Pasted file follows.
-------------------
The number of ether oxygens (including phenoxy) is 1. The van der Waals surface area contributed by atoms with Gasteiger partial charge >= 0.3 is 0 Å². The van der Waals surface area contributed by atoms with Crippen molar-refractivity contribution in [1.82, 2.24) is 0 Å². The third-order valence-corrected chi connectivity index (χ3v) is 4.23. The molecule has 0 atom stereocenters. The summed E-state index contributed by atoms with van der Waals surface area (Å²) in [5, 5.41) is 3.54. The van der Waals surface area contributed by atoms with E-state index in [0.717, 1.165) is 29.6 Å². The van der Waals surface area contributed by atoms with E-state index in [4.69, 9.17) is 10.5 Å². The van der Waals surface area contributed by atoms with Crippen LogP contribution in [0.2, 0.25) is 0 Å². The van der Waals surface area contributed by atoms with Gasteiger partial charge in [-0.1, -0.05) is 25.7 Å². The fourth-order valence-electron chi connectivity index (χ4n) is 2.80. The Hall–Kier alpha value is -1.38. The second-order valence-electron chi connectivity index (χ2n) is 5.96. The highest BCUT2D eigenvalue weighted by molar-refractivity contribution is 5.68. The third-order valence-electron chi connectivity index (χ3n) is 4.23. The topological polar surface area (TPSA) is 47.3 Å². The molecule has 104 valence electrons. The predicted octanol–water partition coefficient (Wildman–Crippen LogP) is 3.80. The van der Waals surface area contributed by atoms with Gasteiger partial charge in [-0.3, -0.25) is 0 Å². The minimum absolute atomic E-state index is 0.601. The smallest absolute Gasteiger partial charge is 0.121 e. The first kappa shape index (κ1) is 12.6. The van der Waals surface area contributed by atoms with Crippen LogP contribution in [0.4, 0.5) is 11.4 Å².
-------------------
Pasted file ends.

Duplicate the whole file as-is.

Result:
The number of ether oxygens (including phenoxy) is 1. The van der Waals surface area contributed by atoms with Gasteiger partial charge >= 0.3 is 0 Å². The van der Waals surface area contributed by atoms with Crippen molar-refractivity contribution in [1.82, 2.24) is 0 Å². The third-order valence-corrected chi connectivity index (χ3v) is 4.23. The molecule has 0 atom stereocenters. The summed E-state index contributed by atoms with van der Waals surface area (Å²) in [5, 5.41) is 3.54. The van der Waals surface area contributed by atoms with E-state index in [0.717, 1.165) is 29.6 Å². The van der Waals surface area contributed by atoms with E-state index in [4.69, 9.17) is 10.5 Å². The van der Waals surface area contributed by atoms with Crippen LogP contribution in [0.2, 0.25) is 0 Å². The van der Waals surface area contributed by atoms with Gasteiger partial charge in [-0.1, -0.05) is 25.7 Å². The fourth-order valence-electron chi connectivity index (χ4n) is 2.80. The Hall–Kier alpha value is -1.38. The second-order valence-electron chi connectivity index (χ2n) is 5.96. The highest BCUT2D eigenvalue weighted by molar-refractivity contribution is 5.68. The third-order valence-electron chi connectivity index (χ3n) is 4.23. The topological polar surface area (TPSA) is 47.3 Å². The molecule has 104 valence electrons. The predicted octanol–water partition coefficient (Wildman–Crippen LogP) is 3.80. The van der Waals surface area contributed by atoms with Gasteiger partial charge in [-0.3, -0.25) is 0 Å². The minimum absolute atomic E-state index is 0.601. The smallest absolute Gasteiger partial charge is 0.121 e. The first kappa shape index (κ1) is 12.6. The van der Waals surface area contributed by atoms with Crippen LogP contribution in [0.4, 0.5) is 11.4 Å².